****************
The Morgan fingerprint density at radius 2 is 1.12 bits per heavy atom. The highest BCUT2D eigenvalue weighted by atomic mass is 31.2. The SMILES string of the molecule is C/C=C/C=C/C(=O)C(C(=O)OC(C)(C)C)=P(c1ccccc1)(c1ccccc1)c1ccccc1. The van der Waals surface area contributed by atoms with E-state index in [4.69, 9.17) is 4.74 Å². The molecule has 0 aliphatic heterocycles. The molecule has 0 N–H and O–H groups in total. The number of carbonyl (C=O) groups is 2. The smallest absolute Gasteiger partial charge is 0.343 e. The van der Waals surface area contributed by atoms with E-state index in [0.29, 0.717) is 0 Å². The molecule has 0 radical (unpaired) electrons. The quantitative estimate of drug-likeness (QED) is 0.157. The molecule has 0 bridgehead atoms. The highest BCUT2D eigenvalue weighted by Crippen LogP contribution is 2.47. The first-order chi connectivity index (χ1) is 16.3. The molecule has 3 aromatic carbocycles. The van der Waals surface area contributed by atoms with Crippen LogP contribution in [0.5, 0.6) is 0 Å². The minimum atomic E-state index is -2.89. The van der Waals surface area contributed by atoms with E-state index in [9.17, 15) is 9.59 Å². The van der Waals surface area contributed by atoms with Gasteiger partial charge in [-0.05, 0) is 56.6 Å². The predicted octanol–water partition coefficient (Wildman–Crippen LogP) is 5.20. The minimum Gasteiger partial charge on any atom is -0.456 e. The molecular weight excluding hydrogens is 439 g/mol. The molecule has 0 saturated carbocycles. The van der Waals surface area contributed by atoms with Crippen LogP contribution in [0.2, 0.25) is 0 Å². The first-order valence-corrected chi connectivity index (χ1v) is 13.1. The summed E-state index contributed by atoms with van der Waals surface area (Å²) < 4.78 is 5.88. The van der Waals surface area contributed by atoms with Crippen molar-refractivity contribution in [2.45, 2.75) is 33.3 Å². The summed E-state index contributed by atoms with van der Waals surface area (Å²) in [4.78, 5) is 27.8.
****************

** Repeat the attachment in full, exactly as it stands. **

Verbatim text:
The Morgan fingerprint density at radius 2 is 1.12 bits per heavy atom. The highest BCUT2D eigenvalue weighted by atomic mass is 31.2. The SMILES string of the molecule is C/C=C/C=C/C(=O)C(C(=O)OC(C)(C)C)=P(c1ccccc1)(c1ccccc1)c1ccccc1. The van der Waals surface area contributed by atoms with E-state index in [4.69, 9.17) is 4.74 Å². The molecule has 0 aliphatic heterocycles. The molecule has 0 N–H and O–H groups in total. The number of carbonyl (C=O) groups is 2. The smallest absolute Gasteiger partial charge is 0.343 e. The van der Waals surface area contributed by atoms with E-state index in [0.29, 0.717) is 0 Å². The molecule has 0 radical (unpaired) electrons. The quantitative estimate of drug-likeness (QED) is 0.157. The molecule has 0 bridgehead atoms. The highest BCUT2D eigenvalue weighted by Crippen LogP contribution is 2.47. The first-order chi connectivity index (χ1) is 16.3. The molecule has 3 aromatic carbocycles. The van der Waals surface area contributed by atoms with Crippen LogP contribution in [0.5, 0.6) is 0 Å². The minimum atomic E-state index is -2.89. The van der Waals surface area contributed by atoms with E-state index in [9.17, 15) is 9.59 Å². The van der Waals surface area contributed by atoms with Gasteiger partial charge in [-0.05, 0) is 56.6 Å². The predicted octanol–water partition coefficient (Wildman–Crippen LogP) is 5.20. The minimum Gasteiger partial charge on any atom is -0.456 e. The molecular weight excluding hydrogens is 439 g/mol. The molecule has 0 saturated carbocycles. The van der Waals surface area contributed by atoms with Crippen LogP contribution in [0.2, 0.25) is 0 Å². The first-order valence-corrected chi connectivity index (χ1v) is 13.1. The summed E-state index contributed by atoms with van der Waals surface area (Å²) < 4.78 is 5.88. The van der Waals surface area contributed by atoms with Crippen molar-refractivity contribution in [2.45, 2.75) is 33.3 Å². The summed E-state index contributed by atoms with van der Waals surface area (Å²) in [4.78, 5) is 27.8.